Tag Archives: Boston Area Gleaners

This blog grew thanks to many.

Neponset_Health_Centers_Apple-Crunch

Neponset Health Centers Apple Crunch with apples donated by Boston Area Gleaners, Inc.

Our blog started in 2012 to create a virtual town common where individuals and groups supporting Food Day can showcase their efforts.  The variety of content, creativity in expression, and colorful images show commitment across the Commonwealth that inspires.

The most popular blog posts of 2013.

How did they find us?

The top referring sites in 2013 were:

  1. facebook.com
  2. twitter.com
  3. boston.com
  4. learningcirclepreschool.org
  5. mass.gov

Special thanks to Sarah Cadorette, the Food Day Organizer who managed our Social Media efforts in 2013.

Gleaning and Our Local Food System

By Erin Feeney

According to farmfresh.org, Eastern Massachusetts has over 1,200 fruit and vegetable farms. This profusion of locally available produce is enjoyed by great numbers of Bay Staters. While the local food movement is increasing in popularity in Massachusetts and around the nation, much of the food being produced is lost to waste. On average, up to 40 percent of agricultural production is wasted from ‘farm to fork to landfill’ due to modern farming practices as well as losses, particularly of perishable product, all along the supply chain.

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Boston Area Gleaners’ (BAG) mission is to remedy part of this waste by harvesting and delivering gleaned produce to food pantries, shelters, and soup kitchens. Gleaning is a biblical term referring to the law of those times that required farmers to let peasants onto their farms after the harvest to “glean” whatever produce was left in the fields. Produce is left in the fields for various reasons. Sometimes crops are planted as a bumper in case others fail. If these crops are not needed, the farmer will usually plow it under. Other factors include the imperfection of harvest machinery, impending weather, highly successful seed propagation, closing markets, or slight damage caused by frost or pests, making it therefore difficult to sell.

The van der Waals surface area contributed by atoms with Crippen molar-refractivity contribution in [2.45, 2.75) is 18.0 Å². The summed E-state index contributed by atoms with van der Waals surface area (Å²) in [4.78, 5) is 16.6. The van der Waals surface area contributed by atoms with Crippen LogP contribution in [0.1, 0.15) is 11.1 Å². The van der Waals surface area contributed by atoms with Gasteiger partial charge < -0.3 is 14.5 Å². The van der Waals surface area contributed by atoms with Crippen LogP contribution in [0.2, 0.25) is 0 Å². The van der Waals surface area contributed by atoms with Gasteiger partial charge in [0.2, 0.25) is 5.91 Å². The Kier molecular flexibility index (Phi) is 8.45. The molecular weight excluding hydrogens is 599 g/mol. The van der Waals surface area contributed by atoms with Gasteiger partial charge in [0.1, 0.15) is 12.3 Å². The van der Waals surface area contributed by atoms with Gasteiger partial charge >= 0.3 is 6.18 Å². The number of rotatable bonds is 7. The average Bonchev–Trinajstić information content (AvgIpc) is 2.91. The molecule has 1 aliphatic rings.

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All produce gleaned by BAG volunteers is donated to food agencies. Farmers receive no financial benefit; most decide to call in the Gleaners because of their own moral compass. However, because of the cost of labor, even if farmers wish to donate their surplus, they cannot afford to harvest it if it will not be sold. This is the gap that BAG’s volunteers fill with their labor. Volunteers experience the beauty of local farms and learn about the realities of farming, an excellent opportunity for the reintroduction of lost farming and food knowledge. By providing gleaning services to local farmers, BAG aids farmers in improving food in the Boston area. BAG has gleaned over 250K pounds since the project began in 2004 and we can do so much more with your help!

If you want to get out to some area farms to glean with BAG, please e-mail: volunteer@bostonareagleaners.org.  You can also see some great pictures from recent gleaning trips on our Facebook page.

And don’t forget to visit our website at http://www.bostonareagleaners.org!